Citizens' assemblies provide a forum for people who otherwise do not have their say in politics. This was demonstrated again at the Citizens' Assembly on Democracy in the UK, whose recommendations were presented to the public on 7 April 2022.
"The organisation of the Citizens' Assembly, they listen to the non-elites," Laurel, a randomly selected member of the assembly, explained after her participation. Like many people selected for Citizens' Assemblies, Laurel was initially sceptical. "Is this for real?" wondered Laurel when she received the invitation to the Citizens' Assembly. She suspected deception. But then she agreed, "So I said, okay, I'm going to take a chance".
"Use words we understand"
At the beginning of the Citizens' Assembly, Laurel explained her expectation to the organisers, "I like it when people use words that I understand, because I know that you've got the well-educated people. But you have to remember the little people that's not so educated. So use words that we understand. And if you use words, that we understand, we communicate better".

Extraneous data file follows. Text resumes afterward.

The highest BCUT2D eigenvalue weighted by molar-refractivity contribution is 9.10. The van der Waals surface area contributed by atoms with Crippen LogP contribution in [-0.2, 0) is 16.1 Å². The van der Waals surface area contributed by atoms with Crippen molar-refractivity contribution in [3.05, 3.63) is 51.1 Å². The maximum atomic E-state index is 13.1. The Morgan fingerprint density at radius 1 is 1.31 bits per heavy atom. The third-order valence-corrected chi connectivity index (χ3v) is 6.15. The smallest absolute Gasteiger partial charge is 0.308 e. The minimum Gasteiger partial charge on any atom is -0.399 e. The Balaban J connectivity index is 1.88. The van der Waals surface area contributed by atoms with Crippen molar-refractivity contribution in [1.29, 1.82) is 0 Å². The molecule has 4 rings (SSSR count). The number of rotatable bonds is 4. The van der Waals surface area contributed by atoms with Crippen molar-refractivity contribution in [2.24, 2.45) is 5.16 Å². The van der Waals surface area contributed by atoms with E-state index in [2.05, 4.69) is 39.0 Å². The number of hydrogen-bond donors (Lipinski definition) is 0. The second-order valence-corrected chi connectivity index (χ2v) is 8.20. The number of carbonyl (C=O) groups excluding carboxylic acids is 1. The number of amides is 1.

Laurel was part of the group of participants with low or no educational qualifications. These made up 35.1 per cent of all participants at the start of the Citizens' Assembly. This put the organisers close to the target of 36.3 per cent that these people make up in the UK population as a whole. In contrast, this part of the population is little or not at all represented in parliaments. Other criteria for the composition of the Citizens' Assembly were age, gender, ethnicity, disability and place of residence.
Consultations over six weekends
In addition, those interested in participating had been asked whether they had taken part in the Brexit referendum in 2016 and how they had voted, whether they had voted in the last House of Commons election and by what vote, and what their views were on citizens' participation. Again, the distribution in the Citizens' Assembly was close to that in the general population.